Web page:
The next four days pass in much the same manner. He wakes up, eats breakfast, and walks down to the water, leaving Sherlock inside. He stays staring out at the water for hours, listening to the gulls caw and cackle above him. Despite summer being in full swing there are few people around. A woman and her dog jog past him every morning at exactly ten o' clock. He smiles at her and waves as she goes by. It's the only social interaction he gets.
On the sixth day there is a terrible storm. The sea turns dark and violent, spitting at him like a hissing cobra, and he decides that, yes, now is as good a time as any. There's no point in putting it off any longer. It wouldn't make it any easier.
He takes Sherlock outside, moving lightly down the steps and over the soggy sand, until they reach the water's edge and are drenched by sea spray. He stands there for a moment, holding the man he loves in his arms, blood rushing in his ears, and then he opens the container and lets the raging winds sweep his ashes out to the sea.
There is no body beneath the gravestone marked Sherlock Holmes. He's rather grateful for this. He had nightmares, terrible, awful nightmares, of Sherlock with his lovely blue eyes eaten out by worms, and those long slender hands rotted down to the bone.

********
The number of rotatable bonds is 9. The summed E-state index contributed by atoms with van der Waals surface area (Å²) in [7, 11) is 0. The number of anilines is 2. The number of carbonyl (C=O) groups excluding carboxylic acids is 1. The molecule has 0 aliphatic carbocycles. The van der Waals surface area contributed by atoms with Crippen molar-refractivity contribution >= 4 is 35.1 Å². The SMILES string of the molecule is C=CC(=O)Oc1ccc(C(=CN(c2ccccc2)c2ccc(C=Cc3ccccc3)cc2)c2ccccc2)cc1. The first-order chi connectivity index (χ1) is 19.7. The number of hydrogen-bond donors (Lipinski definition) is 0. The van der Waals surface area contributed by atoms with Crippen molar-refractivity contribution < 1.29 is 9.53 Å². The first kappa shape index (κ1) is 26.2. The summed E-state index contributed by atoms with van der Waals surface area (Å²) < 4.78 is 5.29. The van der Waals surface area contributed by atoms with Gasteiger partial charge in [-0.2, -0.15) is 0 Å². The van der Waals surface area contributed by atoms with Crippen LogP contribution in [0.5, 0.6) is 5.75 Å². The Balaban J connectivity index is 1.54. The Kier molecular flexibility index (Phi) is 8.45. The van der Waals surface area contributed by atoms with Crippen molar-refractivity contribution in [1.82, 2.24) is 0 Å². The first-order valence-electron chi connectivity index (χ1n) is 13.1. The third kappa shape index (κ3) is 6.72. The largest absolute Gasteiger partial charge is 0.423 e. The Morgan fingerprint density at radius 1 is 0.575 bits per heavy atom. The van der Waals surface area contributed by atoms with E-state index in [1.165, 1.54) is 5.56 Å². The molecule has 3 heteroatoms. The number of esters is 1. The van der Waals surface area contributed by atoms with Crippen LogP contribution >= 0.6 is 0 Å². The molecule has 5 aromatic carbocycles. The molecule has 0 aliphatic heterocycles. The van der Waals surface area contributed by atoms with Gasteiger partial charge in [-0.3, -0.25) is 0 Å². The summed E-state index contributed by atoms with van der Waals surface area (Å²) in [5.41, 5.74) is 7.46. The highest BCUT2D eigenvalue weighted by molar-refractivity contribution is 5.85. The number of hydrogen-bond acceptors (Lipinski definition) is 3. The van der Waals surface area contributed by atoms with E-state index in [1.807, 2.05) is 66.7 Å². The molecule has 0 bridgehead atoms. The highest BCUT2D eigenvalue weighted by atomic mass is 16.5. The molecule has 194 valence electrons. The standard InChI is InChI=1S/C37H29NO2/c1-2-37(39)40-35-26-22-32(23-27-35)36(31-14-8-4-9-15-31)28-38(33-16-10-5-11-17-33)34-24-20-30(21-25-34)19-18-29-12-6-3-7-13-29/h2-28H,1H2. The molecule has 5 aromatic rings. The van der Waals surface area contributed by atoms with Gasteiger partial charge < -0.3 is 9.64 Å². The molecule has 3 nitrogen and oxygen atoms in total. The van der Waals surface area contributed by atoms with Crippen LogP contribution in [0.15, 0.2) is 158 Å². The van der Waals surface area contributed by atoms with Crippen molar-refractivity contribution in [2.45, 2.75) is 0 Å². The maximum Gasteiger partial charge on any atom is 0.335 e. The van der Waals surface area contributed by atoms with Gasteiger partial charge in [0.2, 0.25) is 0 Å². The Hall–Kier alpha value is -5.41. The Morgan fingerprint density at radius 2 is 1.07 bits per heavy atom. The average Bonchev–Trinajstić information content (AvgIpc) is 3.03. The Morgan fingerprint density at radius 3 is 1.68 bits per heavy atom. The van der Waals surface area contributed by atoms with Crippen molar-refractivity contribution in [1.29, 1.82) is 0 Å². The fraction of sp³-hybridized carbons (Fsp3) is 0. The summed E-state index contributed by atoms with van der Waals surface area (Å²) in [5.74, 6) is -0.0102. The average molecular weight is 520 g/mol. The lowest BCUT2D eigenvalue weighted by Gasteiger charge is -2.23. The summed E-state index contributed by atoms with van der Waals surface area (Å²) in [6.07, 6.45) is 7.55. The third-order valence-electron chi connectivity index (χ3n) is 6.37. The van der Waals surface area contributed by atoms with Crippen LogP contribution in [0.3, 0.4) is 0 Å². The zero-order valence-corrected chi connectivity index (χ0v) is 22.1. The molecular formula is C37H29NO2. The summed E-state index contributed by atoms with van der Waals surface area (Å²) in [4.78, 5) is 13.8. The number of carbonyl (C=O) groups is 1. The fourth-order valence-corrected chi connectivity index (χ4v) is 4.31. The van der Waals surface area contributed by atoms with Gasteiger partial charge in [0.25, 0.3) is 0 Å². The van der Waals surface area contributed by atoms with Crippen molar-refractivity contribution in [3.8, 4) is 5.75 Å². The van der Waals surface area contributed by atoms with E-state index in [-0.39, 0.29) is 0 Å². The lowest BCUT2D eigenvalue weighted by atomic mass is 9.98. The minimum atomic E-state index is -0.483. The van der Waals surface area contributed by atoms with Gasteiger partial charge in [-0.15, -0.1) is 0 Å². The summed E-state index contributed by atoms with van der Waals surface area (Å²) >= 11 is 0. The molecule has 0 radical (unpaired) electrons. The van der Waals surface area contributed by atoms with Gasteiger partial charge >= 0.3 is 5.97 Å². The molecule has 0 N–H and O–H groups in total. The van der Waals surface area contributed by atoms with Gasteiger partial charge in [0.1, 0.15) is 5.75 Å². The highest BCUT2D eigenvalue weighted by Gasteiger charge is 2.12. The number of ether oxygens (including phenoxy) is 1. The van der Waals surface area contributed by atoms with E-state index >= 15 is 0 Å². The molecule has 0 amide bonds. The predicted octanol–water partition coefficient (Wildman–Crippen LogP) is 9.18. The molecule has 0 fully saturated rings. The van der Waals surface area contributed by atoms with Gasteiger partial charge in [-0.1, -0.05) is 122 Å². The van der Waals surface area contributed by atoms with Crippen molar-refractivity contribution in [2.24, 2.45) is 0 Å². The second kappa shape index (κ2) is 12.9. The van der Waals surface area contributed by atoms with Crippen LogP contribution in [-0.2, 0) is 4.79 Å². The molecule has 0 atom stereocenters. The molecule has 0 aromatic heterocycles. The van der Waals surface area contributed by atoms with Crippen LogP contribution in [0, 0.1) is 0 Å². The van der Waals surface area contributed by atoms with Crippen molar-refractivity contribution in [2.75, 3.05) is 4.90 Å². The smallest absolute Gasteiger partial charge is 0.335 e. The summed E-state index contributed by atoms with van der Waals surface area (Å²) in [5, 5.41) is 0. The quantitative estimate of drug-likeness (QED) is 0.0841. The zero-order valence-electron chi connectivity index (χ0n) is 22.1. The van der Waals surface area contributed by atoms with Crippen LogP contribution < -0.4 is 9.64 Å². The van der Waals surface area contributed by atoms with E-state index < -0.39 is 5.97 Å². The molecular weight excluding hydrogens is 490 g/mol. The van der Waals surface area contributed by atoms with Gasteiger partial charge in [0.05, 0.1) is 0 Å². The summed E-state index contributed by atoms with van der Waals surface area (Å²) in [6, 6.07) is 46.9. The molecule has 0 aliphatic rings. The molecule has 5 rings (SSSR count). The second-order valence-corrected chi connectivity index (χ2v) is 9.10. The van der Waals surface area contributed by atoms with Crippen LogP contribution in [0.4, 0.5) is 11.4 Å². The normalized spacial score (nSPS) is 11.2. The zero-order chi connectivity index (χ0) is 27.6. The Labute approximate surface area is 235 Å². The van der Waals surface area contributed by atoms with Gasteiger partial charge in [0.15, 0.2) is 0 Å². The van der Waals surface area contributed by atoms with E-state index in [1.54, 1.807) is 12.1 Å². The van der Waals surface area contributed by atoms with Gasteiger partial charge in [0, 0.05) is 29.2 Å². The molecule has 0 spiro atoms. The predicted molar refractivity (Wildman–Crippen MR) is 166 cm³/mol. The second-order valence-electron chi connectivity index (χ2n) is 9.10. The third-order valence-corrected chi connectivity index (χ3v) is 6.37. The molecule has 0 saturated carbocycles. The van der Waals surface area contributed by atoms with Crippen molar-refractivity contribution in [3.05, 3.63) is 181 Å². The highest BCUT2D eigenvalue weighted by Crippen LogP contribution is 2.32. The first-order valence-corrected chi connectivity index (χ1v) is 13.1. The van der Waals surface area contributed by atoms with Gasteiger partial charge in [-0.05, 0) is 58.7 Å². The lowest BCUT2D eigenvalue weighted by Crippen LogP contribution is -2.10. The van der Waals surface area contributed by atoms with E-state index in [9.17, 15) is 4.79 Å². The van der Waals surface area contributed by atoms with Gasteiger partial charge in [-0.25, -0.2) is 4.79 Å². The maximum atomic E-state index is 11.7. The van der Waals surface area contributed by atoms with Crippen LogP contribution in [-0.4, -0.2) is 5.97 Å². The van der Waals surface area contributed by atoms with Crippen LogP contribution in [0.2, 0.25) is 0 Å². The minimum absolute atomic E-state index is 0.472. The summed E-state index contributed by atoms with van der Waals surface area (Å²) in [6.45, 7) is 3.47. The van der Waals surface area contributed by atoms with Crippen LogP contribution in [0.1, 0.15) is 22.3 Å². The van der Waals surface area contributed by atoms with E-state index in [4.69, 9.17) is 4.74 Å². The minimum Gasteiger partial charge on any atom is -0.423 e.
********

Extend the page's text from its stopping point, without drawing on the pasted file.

He'd nearly stormed The Diogenes Club when he found out. It was Molly who'd let it slip – "The body was cremated." - and he'd called Mycroft, screaming his rage and sorrow into the phone, until the politician relented and asked John if he wished to have the safekeeping of Sherlock's ashes. He thought of all those nights he'd spend sleeping next to that grave, clawing at the dirt, wanting to craw inside the coffin with Sherlock and die, just die, and be done with it all.
He wanted to rip Mycroft's forked tongue clean out of his head, but he took the man's offer and Sherlock Holmes was once again a resident of 221B Baker Street.
Or he had been.